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Sky-high hopes for drones tethered to safety concerns

Illustration of angel and devil delivery drones
Illustration: Rebecca Zisser/Axios

Unmanned aerial vehicles, or drones, have the potential to transform our daily lives but not until regulators can be sure they won't fall from the sky or crash into other aircraft.

The big picture: UAVs have almost unlimited uses — from combatting disease to delivering pizza — and their numbers are expected to soar across multiple industries in the next few years. The Federal Aviation Administration wants to relax some of its rules to allow that growth but in doing so it has to determine how safe is safe enough.

What's happening: A series of pilot projects are under way or starting soon in the U.S. that aim to demonstrate how drones could be operated safely.

  • The projects range from delivering packages in Nevada and medical supplies in North Carolina to inspecting pipelines in Alaska and jets in Tennessee.
  • The FAA is seeking public comments on proposed rule changes that would allow drones to fly over people and at night — two circumstances that are currently prohibited without a waiver.
  • The goal is to find a way to safely integrate small unmanned aircraft into the national airspace and avoid incidents like the one that shut down London's Gatwick Airport in December.
  • Demand is exploding. The emerging global market for drone-based services is valued at over $127 billion, per consulting firm PwC.

Last week, top FAA officials traveled to Rwanda to see how the country has managed to embrace drones on a national scale with the help of an American company.

  • Zipline, based in San Francisco, makes thousands of deliveries per day of blood and other medical supplies by drone in Rwanda.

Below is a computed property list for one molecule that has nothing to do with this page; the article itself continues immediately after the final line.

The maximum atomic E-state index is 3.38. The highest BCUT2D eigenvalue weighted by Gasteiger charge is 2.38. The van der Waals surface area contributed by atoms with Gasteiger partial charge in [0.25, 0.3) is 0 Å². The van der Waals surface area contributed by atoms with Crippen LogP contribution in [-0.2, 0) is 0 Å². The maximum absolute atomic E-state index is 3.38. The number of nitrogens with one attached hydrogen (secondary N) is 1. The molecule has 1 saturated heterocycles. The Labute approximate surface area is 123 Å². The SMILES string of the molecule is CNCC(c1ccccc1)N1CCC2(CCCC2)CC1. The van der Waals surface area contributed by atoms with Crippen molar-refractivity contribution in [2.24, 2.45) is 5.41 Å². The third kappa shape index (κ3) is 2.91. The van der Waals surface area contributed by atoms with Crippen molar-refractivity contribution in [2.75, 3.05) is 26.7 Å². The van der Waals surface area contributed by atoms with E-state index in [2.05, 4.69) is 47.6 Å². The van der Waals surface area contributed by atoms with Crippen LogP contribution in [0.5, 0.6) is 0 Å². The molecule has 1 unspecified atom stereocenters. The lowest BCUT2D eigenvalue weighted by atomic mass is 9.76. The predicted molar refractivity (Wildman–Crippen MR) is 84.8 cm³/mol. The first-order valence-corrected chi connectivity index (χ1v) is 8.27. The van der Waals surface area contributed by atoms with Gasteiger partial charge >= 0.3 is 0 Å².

• Rwanda recently expanded the company's contract from 25 hospitals to 450, serving 15 million people.
"Rwanda has set a powerful precedent for how a large national-scale UAV implementation could work"
— Keller Rinaudo, CEO and co-founder, Zipline

The safety measures Zipline already uses in Rwanda are similar to what the FAA is proposing for the U.S.

  • If a drone runs into trouble, an emergency parachute is triggered that can bring it safely to the ground.
  • The two-winged drones, which look like small planes, are built from materials that crumple upon impact to absorb energy so no one gets hurt on the ground.
  • About 1 in 1,000 flights ends in an emergency landing, Rinaudo says, and the drones are easily repaired and back in the air within an hour.

What's next: This summer, Zipline will bring its fleet of delivery drones to North Carolina, where they will be used to deliver medical supplies to rural hospitals as part of the FAA's UAS Integration Pilot Program.

Yes, but: The U.S. national airspace system is more complicated than Rwanda's, says Jenny Rosenberg, executive director of the Alliance for Drone Innovation, which represents drone manufacturers.

  • The U.S. has tens of thousands of commercial flights a day, plus military and general aviation flights.
  • There's also a multitude of restricted zones, not to mention security and privacy concerns.

The bottom line: The FAA's challenge is to balance the risks and opportunities created by all those drones without stifling innovation.

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